• NV-03: Wealthy education activist Susie Lee has reportedly been considering a bid for this open suburban Las Vegas swing seat, and she seems to be the preferred choice of influential Democrats. The National Journal’s Ally Mutnick writes that none other than ex-Sen. Harry Reid, who remains the most influential Democrat in Nevada politics, has encouraged Lee to run, though Mutnick also says that Reid hasn’t settled on a candidate yet.
Neighboring Democratic Rep. Ruben Kihuen, a Reid protégé, also enthusiastically touted Lee’s debating and fundraising skills to the National Journal. Last year, Kihuen beat Lee in the primary when Lee turned down national Democratic requests and ran for the 4th District rather than in the 3rd, so Kihuen’s praise for his former rival is probably no small thing. State Democrats also say that unnamed legislators are considering running here, but none of them likely has Lee’s name recognition and campaign infrastructure.
Cole has a long career in government: After serving in the Gulf War, she worked for the State Department and the U.S. Agency for International Development in Russia and central Asia; for the Commerce Department here at home; and most recently for a state agency working to bring international investment to New York. But as the Buffalo News‘ Jerry Zremski quips about Cole, “if resumes win votes, she could be a serious challenger.”
While her experience gives her credibility, Cole would need much more to put this seat in play. Fortunately, Collins wants to give her the opportunity. Last month, Collins earned some brutal headlines when news outlets reported he had lost $17 million investing in an Australian biotech company called Innate Immunotherapeutics whose lone drug had failed in clinical trials—and which he’d spent years evangelizing about to anyone who’d listen.
That included GOP colleagues in the House (several of whom bought in), as well as, it seems, a whole lot of people in his hometown. Back in January, Collins was overheard in the capitol on his cellphone boasting, “Do you know how many millionaires I’ve made in Buffalo the past few months?”
Now Innate’s implosion—the stock cratered on the drug trial news, and the company acknowledged it has no future prospects—likely has un-made a lot of those millionaires. Not Collins, though: Prior to this debacle, he enjoyed an estimated net worth of $66 million. If the guy who pushed a stock on you is still sitting pretty while you’ve lost your nest egg, that’s a pretty hard thing to forgive.
Of course, Collins may have just been bragging about all the wealth he supposedly created, and he’s since claimed that “we all were sophisticated investors who were aware of the inherent risk.” But he also may have sullied his reputation with influential folks back home. Cole now has the chance to find out.
• WV-03: Huntington Mayor Steve Williams announced on Tuesday that he would seek the Democratic nomination for this open southern West Virginia seat. With a population of about 50,000, Huntington is the largest city in the district. Still, it it only makes up about 8 percent of the 3rd, and it’s not clear how much name recognition Williams enjoys outside of his community.
Two other notable Democrats, state Sen. Richard Ojeda and Paul Davis, the CEO of the company that operates Huntington’s bus system, are in. However, Ojeda raised less than $3,000 in the month-and-a-half he’s been in the race, while Davis entered the contest after the quarter ended. This ancestrally blue coal country seat has shifted far to the right over the last decade, and Trump carried it 73-23.
• Special Elections: Johnny Longtorso brings us the results of the latest New Hampshire state House special election:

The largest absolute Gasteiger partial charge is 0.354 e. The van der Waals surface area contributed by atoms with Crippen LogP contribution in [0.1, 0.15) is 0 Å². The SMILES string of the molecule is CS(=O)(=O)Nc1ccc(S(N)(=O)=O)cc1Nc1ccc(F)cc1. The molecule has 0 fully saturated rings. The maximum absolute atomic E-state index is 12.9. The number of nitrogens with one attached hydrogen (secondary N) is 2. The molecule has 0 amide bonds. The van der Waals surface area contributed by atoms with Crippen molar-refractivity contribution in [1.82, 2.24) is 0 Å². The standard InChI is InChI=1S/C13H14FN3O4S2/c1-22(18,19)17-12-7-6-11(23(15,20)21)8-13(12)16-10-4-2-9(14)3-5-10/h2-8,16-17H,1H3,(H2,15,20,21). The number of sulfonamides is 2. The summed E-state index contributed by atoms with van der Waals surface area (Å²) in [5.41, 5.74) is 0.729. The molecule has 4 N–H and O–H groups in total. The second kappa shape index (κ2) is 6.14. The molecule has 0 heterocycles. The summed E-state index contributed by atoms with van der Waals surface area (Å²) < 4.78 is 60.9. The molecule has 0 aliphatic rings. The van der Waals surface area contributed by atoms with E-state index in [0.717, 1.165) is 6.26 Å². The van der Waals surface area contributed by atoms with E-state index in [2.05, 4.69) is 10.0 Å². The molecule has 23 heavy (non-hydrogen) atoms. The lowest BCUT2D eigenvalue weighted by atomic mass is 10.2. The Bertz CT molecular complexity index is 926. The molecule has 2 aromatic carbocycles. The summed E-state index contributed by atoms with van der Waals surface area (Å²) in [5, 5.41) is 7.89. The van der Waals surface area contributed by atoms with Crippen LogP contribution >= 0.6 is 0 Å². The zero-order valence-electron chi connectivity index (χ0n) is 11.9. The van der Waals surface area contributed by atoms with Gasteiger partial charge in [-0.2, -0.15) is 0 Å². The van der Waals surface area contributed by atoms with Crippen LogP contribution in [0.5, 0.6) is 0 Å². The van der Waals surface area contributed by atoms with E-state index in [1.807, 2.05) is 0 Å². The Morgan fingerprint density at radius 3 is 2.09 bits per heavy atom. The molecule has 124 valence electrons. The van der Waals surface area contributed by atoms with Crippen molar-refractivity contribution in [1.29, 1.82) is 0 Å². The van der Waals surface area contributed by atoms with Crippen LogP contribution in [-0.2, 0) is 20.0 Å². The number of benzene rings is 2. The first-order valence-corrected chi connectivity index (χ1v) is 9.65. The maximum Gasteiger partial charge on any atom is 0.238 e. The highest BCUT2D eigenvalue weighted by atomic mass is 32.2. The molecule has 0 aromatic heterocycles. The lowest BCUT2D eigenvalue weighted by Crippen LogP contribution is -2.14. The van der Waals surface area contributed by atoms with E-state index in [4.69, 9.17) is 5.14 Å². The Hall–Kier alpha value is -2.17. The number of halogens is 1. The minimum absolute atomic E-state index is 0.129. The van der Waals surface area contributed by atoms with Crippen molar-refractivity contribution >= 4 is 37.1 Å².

New Hampshire House, Merrimack-18: Democrats had no trouble holding this seat; Kris Schultz defeated Republican Michael Feeley by a 78-22 margin. This seat went 59-37 for Hillary Clinton in 2016, 64-36 for Jeanne Shaheen in 2014, and 61-38 for Barack Obama in 2012. Feeley ran for this seat in 2016 and lost 56-44.
This was also the 20th special election since Trump’s election where Democrats have run ahead of Hillary Clinton’s 2016 performance, out of 27 total. On average, Democrats are running 12 points ahead of Clinton, whereas in 2013, Democrats ran 12 points behind Obama’s performance the year before.
• Atlanta, GA Mayor: On behalf of the local NBC affiliate, SurveyUSA is out with another poll of November’s non-partisan mayoral race. In the very likely event that no one takes a majority, there will be a December runoff:
City Councilor Mary Norwood: 27
City Council President Ceasar Mitchell: 10
City Councilor Keisha Lance Bottoms: 9
City Councilor Kwanza Hall: 9
State Sen. Vincent Fort: 8
Ex-Atlanta chief operating officer Peter Aman: 6
Ex-City Council President Cathy Woolard: 6
Fulton County Commission Chair John Eaves: 4
Back in March, local GOP pollsters Landmark Communications and Rosetta Stone found almost the exact same result: Norwood took first with 29 percent, while no one else broke 10 percent. Norwood, who identifies an independent in this very blue city, ran back in 2009 and took first place in the primary with 46 percent. However, then-state Sen. Kasim Reed surged from 36 percent to defeat Norwood by about 700 votes in December.
Of course, it’s still early, and some of the lesser-known contenders will have the resources to get their names out before November. At the end of the last fundraising quarter, Aman, who has done some self-funding, had an $800,000 war chest, larger than anyone else’s. Norwood edged out Mitchell $653,000 to $529,000 for second. Hall, Woolard, and Bottoms each had a bit less than $400,000 to spend. Fort, a longtime Reed opponent who has Bernie Sander’s support, had $231,000 on-hand, while Sterling had $77,000. Eaves brought up the rear with just $55,000.
Racial politics might also play a role in how this contest turns out: Fort, Eaves, Hall, Mitchell, Bottoms, and Sterling are African Americans, while Norwood, Woolard, or Aman would be the city’s first white mayor since the mid-1970s. Woolard would also be Atlanta’s first openly-gay mayor.